The mountain and me

(The view from much farther north of the South Sound)
I think the best thing about working in the South Sound is the day it clears out after an extended rainy or overcast period, is looking out of my window and seeing “the mountain”, seemingly floating in the sky about a lower layer of clouds and fog.

I just find it extremely comforting to live in a place where we affectionately refer to one mountain as “the mountain” eclipsing all of the rest. The Puget Sound is ringed by mountains – the Cascades, the Olympics, but only Mt. Rainier can claim the title of “the mountain.” It is like Kilimanjaro in Tanzania (to poor Mount Meru’s chagrin) or Fiji in Japan. Interestingly enough, those mountains are sleeping volcanoes as well. Perhaps it is their sleeping danger that inspires such respect, as if uttering their name will awaken them in their fury.

The mountain scares and intimidates me but awes me as well. I can’t keep my eyes off of it. My window view of it distracts me from my piles of family law pleadings on my desk. I fear that if I take my eyes off of it, that the mountain will somehow change shape, that when my gaze returns it will have disappeared behind another wall of clouds or it will be spouting clouds of steam and ash sealing the doom of Western Washington.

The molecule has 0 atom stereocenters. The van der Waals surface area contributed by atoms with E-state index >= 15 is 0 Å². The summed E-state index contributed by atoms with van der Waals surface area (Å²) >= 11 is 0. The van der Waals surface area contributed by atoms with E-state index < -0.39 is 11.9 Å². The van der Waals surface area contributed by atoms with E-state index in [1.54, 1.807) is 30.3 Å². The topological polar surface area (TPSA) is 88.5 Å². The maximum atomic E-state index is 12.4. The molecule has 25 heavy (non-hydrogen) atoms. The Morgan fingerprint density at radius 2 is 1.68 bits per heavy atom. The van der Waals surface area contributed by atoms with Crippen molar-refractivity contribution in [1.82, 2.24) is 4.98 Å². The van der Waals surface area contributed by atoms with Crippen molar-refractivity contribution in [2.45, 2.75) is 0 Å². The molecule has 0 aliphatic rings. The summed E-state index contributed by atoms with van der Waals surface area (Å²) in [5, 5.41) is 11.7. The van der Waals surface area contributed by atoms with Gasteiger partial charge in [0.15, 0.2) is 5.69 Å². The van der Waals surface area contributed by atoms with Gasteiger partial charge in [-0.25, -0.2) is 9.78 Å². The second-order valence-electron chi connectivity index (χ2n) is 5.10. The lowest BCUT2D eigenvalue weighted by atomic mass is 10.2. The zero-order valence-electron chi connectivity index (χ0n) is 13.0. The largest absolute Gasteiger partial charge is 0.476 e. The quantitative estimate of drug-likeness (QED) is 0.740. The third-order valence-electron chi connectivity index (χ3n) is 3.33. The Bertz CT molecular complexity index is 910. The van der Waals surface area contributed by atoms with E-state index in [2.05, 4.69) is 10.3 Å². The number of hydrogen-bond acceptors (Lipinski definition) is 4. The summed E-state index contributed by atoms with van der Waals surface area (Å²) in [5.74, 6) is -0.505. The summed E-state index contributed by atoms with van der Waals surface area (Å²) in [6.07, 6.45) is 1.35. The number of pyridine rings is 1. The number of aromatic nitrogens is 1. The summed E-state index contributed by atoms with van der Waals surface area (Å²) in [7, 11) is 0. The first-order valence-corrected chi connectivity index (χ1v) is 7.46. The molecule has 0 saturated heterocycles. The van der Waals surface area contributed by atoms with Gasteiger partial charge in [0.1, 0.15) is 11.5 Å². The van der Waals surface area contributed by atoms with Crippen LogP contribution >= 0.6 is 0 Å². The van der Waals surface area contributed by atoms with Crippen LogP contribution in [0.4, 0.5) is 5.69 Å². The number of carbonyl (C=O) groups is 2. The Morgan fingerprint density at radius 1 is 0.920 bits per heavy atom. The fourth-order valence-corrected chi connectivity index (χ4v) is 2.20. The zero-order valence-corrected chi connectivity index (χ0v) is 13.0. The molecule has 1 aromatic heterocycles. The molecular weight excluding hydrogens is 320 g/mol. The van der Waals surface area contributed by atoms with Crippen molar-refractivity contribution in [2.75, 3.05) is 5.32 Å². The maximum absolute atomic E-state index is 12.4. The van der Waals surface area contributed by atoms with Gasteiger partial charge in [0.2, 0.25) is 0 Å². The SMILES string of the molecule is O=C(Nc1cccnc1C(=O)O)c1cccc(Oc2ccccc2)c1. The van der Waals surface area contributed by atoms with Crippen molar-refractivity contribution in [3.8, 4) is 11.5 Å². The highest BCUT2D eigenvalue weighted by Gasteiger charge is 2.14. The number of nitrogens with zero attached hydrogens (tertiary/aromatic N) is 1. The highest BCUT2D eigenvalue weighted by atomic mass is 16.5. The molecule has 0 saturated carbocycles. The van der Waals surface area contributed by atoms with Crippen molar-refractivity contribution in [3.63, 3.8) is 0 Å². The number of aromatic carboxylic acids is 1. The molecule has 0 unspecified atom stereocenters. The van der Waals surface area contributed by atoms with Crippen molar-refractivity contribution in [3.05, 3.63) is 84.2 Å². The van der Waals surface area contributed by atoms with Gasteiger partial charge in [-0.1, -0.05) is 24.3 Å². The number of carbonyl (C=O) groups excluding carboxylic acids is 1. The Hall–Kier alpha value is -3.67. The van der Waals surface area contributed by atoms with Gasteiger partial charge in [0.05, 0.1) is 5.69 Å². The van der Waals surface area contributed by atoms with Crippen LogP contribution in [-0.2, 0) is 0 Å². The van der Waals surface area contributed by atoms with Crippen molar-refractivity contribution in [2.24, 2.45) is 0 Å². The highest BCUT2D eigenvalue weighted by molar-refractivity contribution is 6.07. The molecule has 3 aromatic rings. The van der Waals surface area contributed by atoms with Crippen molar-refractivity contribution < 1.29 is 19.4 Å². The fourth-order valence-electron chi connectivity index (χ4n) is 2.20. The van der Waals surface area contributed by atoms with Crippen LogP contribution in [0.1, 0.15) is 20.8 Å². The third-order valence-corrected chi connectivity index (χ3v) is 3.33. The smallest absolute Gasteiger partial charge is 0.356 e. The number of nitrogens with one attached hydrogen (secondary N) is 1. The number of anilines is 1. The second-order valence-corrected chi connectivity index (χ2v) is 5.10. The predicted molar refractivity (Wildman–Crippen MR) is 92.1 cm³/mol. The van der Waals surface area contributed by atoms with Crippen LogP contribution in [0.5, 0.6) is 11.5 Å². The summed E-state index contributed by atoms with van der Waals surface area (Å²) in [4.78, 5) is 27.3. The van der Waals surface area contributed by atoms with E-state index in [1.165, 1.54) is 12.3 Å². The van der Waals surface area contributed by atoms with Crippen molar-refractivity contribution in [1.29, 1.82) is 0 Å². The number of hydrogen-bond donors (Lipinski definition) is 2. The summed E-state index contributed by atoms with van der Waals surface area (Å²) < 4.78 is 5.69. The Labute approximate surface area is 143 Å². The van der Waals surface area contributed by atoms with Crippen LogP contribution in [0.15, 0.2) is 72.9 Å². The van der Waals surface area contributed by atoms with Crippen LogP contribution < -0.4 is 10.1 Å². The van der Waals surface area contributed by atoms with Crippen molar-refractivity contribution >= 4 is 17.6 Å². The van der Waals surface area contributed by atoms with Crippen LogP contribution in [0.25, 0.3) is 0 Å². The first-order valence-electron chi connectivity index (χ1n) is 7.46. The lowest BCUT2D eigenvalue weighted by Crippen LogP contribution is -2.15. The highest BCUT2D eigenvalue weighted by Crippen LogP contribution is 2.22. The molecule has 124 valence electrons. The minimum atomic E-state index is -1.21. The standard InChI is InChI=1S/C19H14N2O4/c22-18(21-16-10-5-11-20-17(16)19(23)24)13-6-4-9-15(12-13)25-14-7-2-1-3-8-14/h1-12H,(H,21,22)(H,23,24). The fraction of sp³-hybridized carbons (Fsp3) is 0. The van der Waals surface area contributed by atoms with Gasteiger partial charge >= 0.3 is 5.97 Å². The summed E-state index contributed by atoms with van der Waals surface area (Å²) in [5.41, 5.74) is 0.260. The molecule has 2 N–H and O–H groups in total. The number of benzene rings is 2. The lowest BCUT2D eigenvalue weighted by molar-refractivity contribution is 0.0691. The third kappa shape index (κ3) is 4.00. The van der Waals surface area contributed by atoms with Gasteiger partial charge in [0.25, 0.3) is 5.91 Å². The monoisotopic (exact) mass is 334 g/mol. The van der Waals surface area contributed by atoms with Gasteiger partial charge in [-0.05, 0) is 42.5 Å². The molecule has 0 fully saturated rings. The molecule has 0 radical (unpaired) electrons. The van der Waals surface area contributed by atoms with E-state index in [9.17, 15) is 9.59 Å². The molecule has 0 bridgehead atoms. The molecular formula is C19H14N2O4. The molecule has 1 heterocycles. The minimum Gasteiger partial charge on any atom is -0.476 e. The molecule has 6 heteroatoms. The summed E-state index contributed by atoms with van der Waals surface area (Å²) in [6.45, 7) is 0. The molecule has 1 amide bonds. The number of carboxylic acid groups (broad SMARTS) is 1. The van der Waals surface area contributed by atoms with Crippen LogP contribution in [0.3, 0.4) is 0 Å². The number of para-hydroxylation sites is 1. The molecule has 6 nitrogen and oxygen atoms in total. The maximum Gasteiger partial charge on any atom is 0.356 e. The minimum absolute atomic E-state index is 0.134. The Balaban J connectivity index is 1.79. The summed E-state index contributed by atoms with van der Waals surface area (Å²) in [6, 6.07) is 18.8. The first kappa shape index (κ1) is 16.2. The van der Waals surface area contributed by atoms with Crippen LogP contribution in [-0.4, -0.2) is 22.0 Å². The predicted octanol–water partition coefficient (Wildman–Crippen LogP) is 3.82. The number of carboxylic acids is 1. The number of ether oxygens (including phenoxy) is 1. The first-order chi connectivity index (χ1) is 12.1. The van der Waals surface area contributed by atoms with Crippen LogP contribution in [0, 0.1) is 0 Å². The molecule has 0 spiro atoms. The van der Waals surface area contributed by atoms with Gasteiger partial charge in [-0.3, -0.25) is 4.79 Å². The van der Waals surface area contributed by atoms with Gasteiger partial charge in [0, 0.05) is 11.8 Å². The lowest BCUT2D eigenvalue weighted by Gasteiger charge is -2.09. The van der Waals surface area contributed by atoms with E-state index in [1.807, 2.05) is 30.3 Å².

I look at it and remember the words of Isaiah in the Old Testament, “Let us go now up unto the mountain of the Lord…” and remember the sacredness of “the mountain” whatever that mountain may be in various countries around the world. In Tibet, Buddhists and Hindus take sacred pilgrimages to Mount Kailas, in my own faith Brigham Young had a prophetic vision of establishing the church in the mountains of Salt Lake City. What is it inherent in mountains that demand that our vision not only be thrust upward but that in doing so that we must commune with the divine?

I am a girl born at sea level, who fears looking down from lofty peaks, for fear of falling down. I generally find solace and comfort in water, that which is familiar to me, but something about the mountain outside of my window, the same mountain that could threaten my existence at any given moment, allows me to feel less a stranger here. Both the mountain’s unpredictabilty and its abiding sacredness makes me feel at home.

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